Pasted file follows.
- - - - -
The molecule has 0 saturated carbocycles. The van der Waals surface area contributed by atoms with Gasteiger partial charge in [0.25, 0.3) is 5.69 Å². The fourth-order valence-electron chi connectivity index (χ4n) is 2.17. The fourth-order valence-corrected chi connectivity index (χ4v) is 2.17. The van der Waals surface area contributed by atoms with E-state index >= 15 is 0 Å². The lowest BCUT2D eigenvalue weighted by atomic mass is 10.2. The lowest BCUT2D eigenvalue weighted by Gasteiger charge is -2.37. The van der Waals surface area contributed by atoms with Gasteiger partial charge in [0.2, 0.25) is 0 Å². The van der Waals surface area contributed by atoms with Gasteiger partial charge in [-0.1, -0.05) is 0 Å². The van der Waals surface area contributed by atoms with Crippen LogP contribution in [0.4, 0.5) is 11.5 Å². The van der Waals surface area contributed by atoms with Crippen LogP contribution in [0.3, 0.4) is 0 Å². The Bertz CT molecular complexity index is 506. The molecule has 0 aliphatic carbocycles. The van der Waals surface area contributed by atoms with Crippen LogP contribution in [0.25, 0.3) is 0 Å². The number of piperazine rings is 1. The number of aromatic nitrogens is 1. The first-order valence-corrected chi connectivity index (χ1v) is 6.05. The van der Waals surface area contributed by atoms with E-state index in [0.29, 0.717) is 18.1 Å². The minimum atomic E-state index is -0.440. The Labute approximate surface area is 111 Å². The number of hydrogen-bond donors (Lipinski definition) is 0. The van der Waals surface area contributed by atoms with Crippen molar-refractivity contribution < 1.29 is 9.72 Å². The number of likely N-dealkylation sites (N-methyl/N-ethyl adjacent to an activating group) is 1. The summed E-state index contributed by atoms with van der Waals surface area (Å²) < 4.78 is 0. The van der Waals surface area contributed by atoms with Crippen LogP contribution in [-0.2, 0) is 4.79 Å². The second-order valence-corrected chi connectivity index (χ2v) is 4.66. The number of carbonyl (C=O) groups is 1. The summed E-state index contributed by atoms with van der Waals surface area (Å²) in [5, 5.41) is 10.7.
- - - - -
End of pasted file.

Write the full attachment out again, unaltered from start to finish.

The molecule has 0 saturated carbocycles. The van der Waals surface area contributed by atoms with Gasteiger partial charge in [0.25, 0.3) is 5.69 Å². The fourth-order valence-electron chi connectivity index (χ4n) is 2.17. The fourth-order valence-corrected chi connectivity index (χ4v) is 2.17. The van der Waals surface area contributed by atoms with E-state index >= 15 is 0 Å². The lowest BCUT2D eigenvalue weighted by atomic mass is 10.2. The lowest BCUT2D eigenvalue weighted by Gasteiger charge is -2.37. The van der Waals surface area contributed by atoms with Gasteiger partial charge in [0.2, 0.25) is 0 Å². The van der Waals surface area contributed by atoms with Gasteiger partial charge in [-0.1, -0.05) is 0 Å². The van der Waals surface area contributed by atoms with Crippen LogP contribution in [0.4, 0.5) is 11.5 Å². The van der Waals surface area contributed by atoms with Crippen LogP contribution in [0.3, 0.4) is 0 Å². The Bertz CT molecular complexity index is 506. The molecule has 0 aliphatic carbocycles. The van der Waals surface area contributed by atoms with Crippen LogP contribution in [0.25, 0.3) is 0 Å². The number of piperazine rings is 1. The number of aromatic nitrogens is 1. The first-order valence-corrected chi connectivity index (χ1v) is 6.05. The van der Waals surface area contributed by atoms with E-state index in [0.29, 0.717) is 18.1 Å². The minimum atomic E-state index is -0.440. The Labute approximate surface area is 111 Å². The number of hydrogen-bond donors (Lipinski definition) is 0. The van der Waals surface area contributed by atoms with Crippen molar-refractivity contribution < 1.29 is 9.72 Å². The number of likely N-dealkylation sites (N-methyl/N-ethyl adjacent to an activating group) is 1. The summed E-state index contributed by atoms with van der Waals surface area (Å²) < 4.78 is 0. The van der Waals surface area contributed by atoms with Crippen LogP contribution in [-0.2, 0) is 4.79 Å². The second-order valence-corrected chi connectivity index (χ2v) is 4.66. The number of carbonyl (C=O) groups is 1. The summed E-state index contributed by atoms with van der Waals surface area (Å²) in [5, 5.41) is 10.7.